Every episode gets our intrepid trio a little closer to their goal. “A God Buys Us Cheeseburgers” throws yet another major wrench in the plan as the kids scramble to keep moving in the aftermath of the battle in the Arch from last week’s episode.
Despite the fact that the Mist hides much of the mythical world from the mundane, there’s not a whole lot it can do about a literal hole in the Saint Louis Arch. Unfortunately, the kids are also connected with the train crash and have law enforcement on their tail, so they can’t rely on any form of public transportation. Faced with no other option, they start walking, hoping to hitchhike, and instead are met by Ares, who offers to help.
While Grover stays with Ares as, essentially, a hostage to ensure their compliance, Percy and Annabeth venture to the creepiest (yet also coolest) amusement park ever – the personal playground of Hephaestus – to retrieve Ares’s shield.
Last week we saw the first hints of Percabeth beginning to emerge as Percy and Annabeth got to know each other a little better. In “A God Buys Us Cheeseburgers”, they’re really starting to lay the groundwork. Annabeth is so overcome when Percy is alive that she hugs him, and later at Waterland she is distraught at the thought of leaving him.
I very much loved their conversation in the Tunnel of Love, when Percy laments that his mother didn’t prepare him enough for the world he was eventually going to be a part of. Annabeth brings up a good point that his mother likely did that on purpose so that he wouldn’t fall victim to the toxic mentality that hovers around the gods and demigods. Percy wasn’t raised on the hierarchy, he doesn’t believe the gods are infallible, and he isn’t willing to follow their instructions just because of who they are.
Annabeth’s mini-epiphany helps both her and Percy later, when Percy must sacrifice himself to the chair so they can get the shield. When she refuses to leave without him, she gives Hephaestus an impassioned speech about how Percy is different than the rest of the Olympians. She doesn’t want to be vindictive and petty, obsessed with honor and victory. This speech moves Hephaestus into releasing Percy; Hephaestus has been a victim of the Olympians’ cruelty, and he doesn’t like the way things are either. It makes sense that he wouldn’t want to continue the cycle.
“A God Buys Us Cheeseburgers” also shows us how important some moments can be in changing your overall perspective. Percy was largely resistant to the quest in general because he was antagonistic towards his father, who he believes has abandoned him and his mother. (Which, to be fair, is not entirely inaccurate.) When he arrived at Camp Half-Blood, he expected to hear from his father, and when he didn’t, it only solidified his opinion that this was not a world he wants to be a part of.
However, after his father saved him, Percy reconsidered his attitude. He now understands the gravity of the situation in a way that he didn’t before, when all he cared about was saving his mother. I couldn’t help but laugh when he starts laying out the situation and realizes that he is the last person to arrive at that conclusion.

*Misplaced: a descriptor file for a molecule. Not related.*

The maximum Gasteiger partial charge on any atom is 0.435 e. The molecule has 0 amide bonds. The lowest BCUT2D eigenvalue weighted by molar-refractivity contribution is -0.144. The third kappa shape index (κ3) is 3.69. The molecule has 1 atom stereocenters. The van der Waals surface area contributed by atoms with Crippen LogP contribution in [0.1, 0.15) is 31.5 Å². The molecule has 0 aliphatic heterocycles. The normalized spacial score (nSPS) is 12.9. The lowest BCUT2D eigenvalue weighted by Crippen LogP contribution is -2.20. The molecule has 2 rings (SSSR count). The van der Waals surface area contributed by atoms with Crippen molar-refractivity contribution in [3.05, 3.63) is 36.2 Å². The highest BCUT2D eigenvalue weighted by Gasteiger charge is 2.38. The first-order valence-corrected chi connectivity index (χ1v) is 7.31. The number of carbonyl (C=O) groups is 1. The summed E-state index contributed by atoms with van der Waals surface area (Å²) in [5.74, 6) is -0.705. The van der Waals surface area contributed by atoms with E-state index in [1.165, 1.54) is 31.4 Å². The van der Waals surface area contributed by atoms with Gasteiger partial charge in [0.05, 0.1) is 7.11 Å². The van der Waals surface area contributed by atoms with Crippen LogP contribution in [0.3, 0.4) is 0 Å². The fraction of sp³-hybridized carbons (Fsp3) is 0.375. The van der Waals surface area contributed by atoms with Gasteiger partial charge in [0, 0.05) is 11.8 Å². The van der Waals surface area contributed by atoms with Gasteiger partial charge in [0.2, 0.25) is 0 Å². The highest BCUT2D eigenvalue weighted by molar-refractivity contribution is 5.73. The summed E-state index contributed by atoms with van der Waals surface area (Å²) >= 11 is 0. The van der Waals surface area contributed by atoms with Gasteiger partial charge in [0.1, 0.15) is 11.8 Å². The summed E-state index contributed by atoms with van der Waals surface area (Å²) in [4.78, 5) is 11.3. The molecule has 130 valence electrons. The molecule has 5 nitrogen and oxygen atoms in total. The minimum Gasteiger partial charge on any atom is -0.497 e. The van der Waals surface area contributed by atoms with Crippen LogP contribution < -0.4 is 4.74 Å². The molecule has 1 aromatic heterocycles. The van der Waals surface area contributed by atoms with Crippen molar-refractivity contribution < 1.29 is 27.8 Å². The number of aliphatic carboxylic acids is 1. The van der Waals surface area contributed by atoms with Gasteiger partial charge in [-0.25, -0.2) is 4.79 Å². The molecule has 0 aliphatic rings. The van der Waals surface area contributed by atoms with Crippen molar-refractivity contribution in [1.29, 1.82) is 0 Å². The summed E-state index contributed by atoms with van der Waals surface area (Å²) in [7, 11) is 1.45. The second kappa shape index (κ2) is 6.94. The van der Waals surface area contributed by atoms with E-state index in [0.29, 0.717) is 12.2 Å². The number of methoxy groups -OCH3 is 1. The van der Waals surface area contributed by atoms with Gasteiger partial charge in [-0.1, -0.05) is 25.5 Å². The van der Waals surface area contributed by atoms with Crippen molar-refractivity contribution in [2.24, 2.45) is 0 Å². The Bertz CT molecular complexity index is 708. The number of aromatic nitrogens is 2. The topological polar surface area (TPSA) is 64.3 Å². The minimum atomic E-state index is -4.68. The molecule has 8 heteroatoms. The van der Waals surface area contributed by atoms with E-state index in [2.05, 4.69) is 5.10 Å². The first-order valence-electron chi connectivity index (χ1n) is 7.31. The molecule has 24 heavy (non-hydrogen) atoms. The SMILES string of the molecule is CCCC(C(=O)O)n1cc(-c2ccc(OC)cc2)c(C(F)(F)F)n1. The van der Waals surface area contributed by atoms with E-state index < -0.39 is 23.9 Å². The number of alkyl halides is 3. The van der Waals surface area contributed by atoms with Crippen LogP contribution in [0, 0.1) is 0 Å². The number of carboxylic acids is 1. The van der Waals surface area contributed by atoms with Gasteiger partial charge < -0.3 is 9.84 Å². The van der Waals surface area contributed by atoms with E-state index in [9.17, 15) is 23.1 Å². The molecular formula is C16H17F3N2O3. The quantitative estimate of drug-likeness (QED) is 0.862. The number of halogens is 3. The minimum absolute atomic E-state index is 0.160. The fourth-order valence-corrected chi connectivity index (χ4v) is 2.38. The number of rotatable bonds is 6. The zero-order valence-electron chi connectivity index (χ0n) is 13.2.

Camp Half-Blood is still my favorite set, but I really loved Waterland. The design was really cool; everything was intricate. And the Tunnel of Love was my favorite part. It was definitely a TARDIS kind of situation, because there is no way that ride fit in that building, but I busted out laughing when they started playing “What Is Love” by Haddaway. Definitely not the song I would pick for a romantic ride, but then again, neither is the story of Hephaestus. And the graphics for that were phenomenal.
Also, no lie, a little piece of me died when Percy said the song sounded familiar because he heard it at the orthodontist.
I still feel like we’re plowing through this story, but “A God Buys Us Cheeseburgers” felt perfect. We got a brief glimpse of Hermes in episode 3, but with the introduction of Ares and Hephaestus, we’re starting to meet more of the Olympians. I really don’t want to keep comparing this series with the 2010 film, but a big issue with the film was that the gods featured barely at all.
Something else I love about Percy Jackson and the Olympians is how it expands our perspective. The books are told in first person from Percy’s point of view, so what we saw was limited to not only what Percy saw, but what he understood. In this episode, we get to spend some time with Grover as he sneakily tries to get information about the master bolt theft from Ares.
I love getting to see this part of Grover. When he sings the consensus song in episode 3, you think he’s a little naïve and slightly ridiculous. But this episode shows that he can be cunning when the situation calls for it. He flatters Ares’s ego and gets him to talk. We don’t know yet what knowledge Grover thinks he’s gleaned from that conversation, but we do get a little insight into how things work on Olympus.
In the end, Ares keeps his end of the bargain, and the trio are off on their way to Las Vegas and the Lotus Casino. I am super excited about seeing the Lotus, so I can’t wait for next week.
Author: Jamie Sugah
Jamie has a BA in English with a focus in creative writing from The Ohio State University. She self-published her first novel, The Perils of Long Hair on a Windy Day, which is available through Amazon. She is currently an archivist and lives in New York City with her demon ninja vampire cat. She covers television, books, movies, anime, and conventions in the NYC area.
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